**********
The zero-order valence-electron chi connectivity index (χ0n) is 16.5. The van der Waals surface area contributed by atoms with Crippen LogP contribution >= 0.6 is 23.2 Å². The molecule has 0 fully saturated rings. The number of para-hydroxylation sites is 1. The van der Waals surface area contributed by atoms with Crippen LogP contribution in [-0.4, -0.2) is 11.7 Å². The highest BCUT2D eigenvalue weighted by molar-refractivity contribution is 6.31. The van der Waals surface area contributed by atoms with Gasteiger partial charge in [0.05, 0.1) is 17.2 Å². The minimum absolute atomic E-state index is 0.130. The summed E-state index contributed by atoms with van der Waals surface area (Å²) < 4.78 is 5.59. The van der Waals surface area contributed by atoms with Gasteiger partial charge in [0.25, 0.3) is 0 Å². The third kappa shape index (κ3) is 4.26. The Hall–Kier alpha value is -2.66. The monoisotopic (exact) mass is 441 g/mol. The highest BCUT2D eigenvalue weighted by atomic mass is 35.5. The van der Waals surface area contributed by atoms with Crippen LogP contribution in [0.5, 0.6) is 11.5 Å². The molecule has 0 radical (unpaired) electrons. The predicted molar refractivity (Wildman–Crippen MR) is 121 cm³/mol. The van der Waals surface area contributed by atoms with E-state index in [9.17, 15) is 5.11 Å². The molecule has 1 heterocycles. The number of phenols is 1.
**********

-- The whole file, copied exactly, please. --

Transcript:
The zero-order valence-electron chi connectivity index (χ0n) is 16.5. The van der Waals surface area contributed by atoms with Crippen LogP contribution >= 0.6 is 23.2 Å². The molecule has 0 fully saturated rings. The number of para-hydroxylation sites is 1. The van der Waals surface area contributed by atoms with Crippen LogP contribution in [-0.4, -0.2) is 11.7 Å². The highest BCUT2D eigenvalue weighted by molar-refractivity contribution is 6.31. The van der Waals surface area contributed by atoms with Gasteiger partial charge in [0.05, 0.1) is 17.2 Å². The minimum absolute atomic E-state index is 0.130. The summed E-state index contributed by atoms with van der Waals surface area (Å²) < 4.78 is 5.59. The van der Waals surface area contributed by atoms with Gasteiger partial charge in [0.25, 0.3) is 0 Å². The third kappa shape index (κ3) is 4.26. The Hall–Kier alpha value is -2.66. The monoisotopic (exact) mass is 441 g/mol. The highest BCUT2D eigenvalue weighted by atomic mass is 35.5. The van der Waals surface area contributed by atoms with Crippen LogP contribution in [0.5, 0.6) is 11.5 Å². The molecule has 0 radical (unpaired) electrons. The predicted molar refractivity (Wildman–Crippen MR) is 121 cm³/mol. The van der Waals surface area contributed by atoms with E-state index in [9.17, 15) is 5.11 Å². The molecule has 1 heterocycles. The number of phenols is 1.